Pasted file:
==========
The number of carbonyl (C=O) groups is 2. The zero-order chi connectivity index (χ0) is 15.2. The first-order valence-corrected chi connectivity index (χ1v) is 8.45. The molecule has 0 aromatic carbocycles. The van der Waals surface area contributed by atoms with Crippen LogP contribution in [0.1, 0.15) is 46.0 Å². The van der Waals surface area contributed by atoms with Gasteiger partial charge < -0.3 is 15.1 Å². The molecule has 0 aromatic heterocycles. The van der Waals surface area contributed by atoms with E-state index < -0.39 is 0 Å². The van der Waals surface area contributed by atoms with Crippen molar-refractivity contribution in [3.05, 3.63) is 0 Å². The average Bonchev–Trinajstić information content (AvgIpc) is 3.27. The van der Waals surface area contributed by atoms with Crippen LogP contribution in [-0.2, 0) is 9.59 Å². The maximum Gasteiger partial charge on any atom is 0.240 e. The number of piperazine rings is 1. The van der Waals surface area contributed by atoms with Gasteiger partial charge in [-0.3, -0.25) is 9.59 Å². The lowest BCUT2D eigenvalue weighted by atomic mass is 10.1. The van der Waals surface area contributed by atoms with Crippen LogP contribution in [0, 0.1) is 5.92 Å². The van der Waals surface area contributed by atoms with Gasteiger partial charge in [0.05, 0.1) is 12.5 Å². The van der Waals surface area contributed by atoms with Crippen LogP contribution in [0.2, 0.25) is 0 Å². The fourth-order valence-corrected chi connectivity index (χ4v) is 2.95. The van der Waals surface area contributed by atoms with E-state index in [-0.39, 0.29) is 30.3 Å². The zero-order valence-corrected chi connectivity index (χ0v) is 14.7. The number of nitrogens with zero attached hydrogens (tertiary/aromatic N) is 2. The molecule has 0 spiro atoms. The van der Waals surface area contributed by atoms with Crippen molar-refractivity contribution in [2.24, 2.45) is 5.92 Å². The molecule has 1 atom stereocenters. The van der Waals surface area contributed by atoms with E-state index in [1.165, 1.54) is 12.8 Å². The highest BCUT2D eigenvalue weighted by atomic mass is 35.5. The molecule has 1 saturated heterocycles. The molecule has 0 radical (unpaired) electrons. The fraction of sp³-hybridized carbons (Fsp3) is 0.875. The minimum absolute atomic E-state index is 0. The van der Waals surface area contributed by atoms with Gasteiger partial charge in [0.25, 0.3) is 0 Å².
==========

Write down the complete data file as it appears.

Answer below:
The number of carbonyl (C=O) groups is 2. The zero-order chi connectivity index (χ0) is 15.2. The first-order valence-corrected chi connectivity index (χ1v) is 8.45. The molecule has 0 aromatic carbocycles. The van der Waals surface area contributed by atoms with Crippen LogP contribution in [0.1, 0.15) is 46.0 Å². The van der Waals surface area contributed by atoms with Gasteiger partial charge < -0.3 is 15.1 Å². The molecule has 0 aromatic heterocycles. The van der Waals surface area contributed by atoms with E-state index < -0.39 is 0 Å². The van der Waals surface area contributed by atoms with Crippen molar-refractivity contribution in [3.05, 3.63) is 0 Å². The average Bonchev–Trinajstić information content (AvgIpc) is 3.27. The van der Waals surface area contributed by atoms with Crippen LogP contribution in [-0.2, 0) is 9.59 Å². The maximum Gasteiger partial charge on any atom is 0.240 e. The number of piperazine rings is 1. The van der Waals surface area contributed by atoms with Gasteiger partial charge in [-0.3, -0.25) is 9.59 Å². The lowest BCUT2D eigenvalue weighted by atomic mass is 10.1. The van der Waals surface area contributed by atoms with Crippen LogP contribution in [0, 0.1) is 5.92 Å². The van der Waals surface area contributed by atoms with Gasteiger partial charge in [0.05, 0.1) is 12.5 Å². The van der Waals surface area contributed by atoms with Crippen LogP contribution in [0.2, 0.25) is 0 Å². The fourth-order valence-corrected chi connectivity index (χ4v) is 2.95. The van der Waals surface area contributed by atoms with E-state index in [-0.39, 0.29) is 30.3 Å². The zero-order valence-corrected chi connectivity index (χ0v) is 14.7. The number of nitrogens with zero attached hydrogens (tertiary/aromatic N) is 2. The molecule has 0 spiro atoms. The van der Waals surface area contributed by atoms with Crippen molar-refractivity contribution in [2.24, 2.45) is 5.92 Å². The molecule has 1 atom stereocenters. The van der Waals surface area contributed by atoms with E-state index in [1.165, 1.54) is 12.8 Å². The highest BCUT2D eigenvalue weighted by atomic mass is 35.5. The molecule has 1 saturated heterocycles. The molecule has 0 radical (unpaired) electrons. The fraction of sp³-hybridized carbons (Fsp3) is 0.875. The minimum absolute atomic E-state index is 0. The van der Waals surface area contributed by atoms with Gasteiger partial charge in [0.25, 0.3) is 0 Å².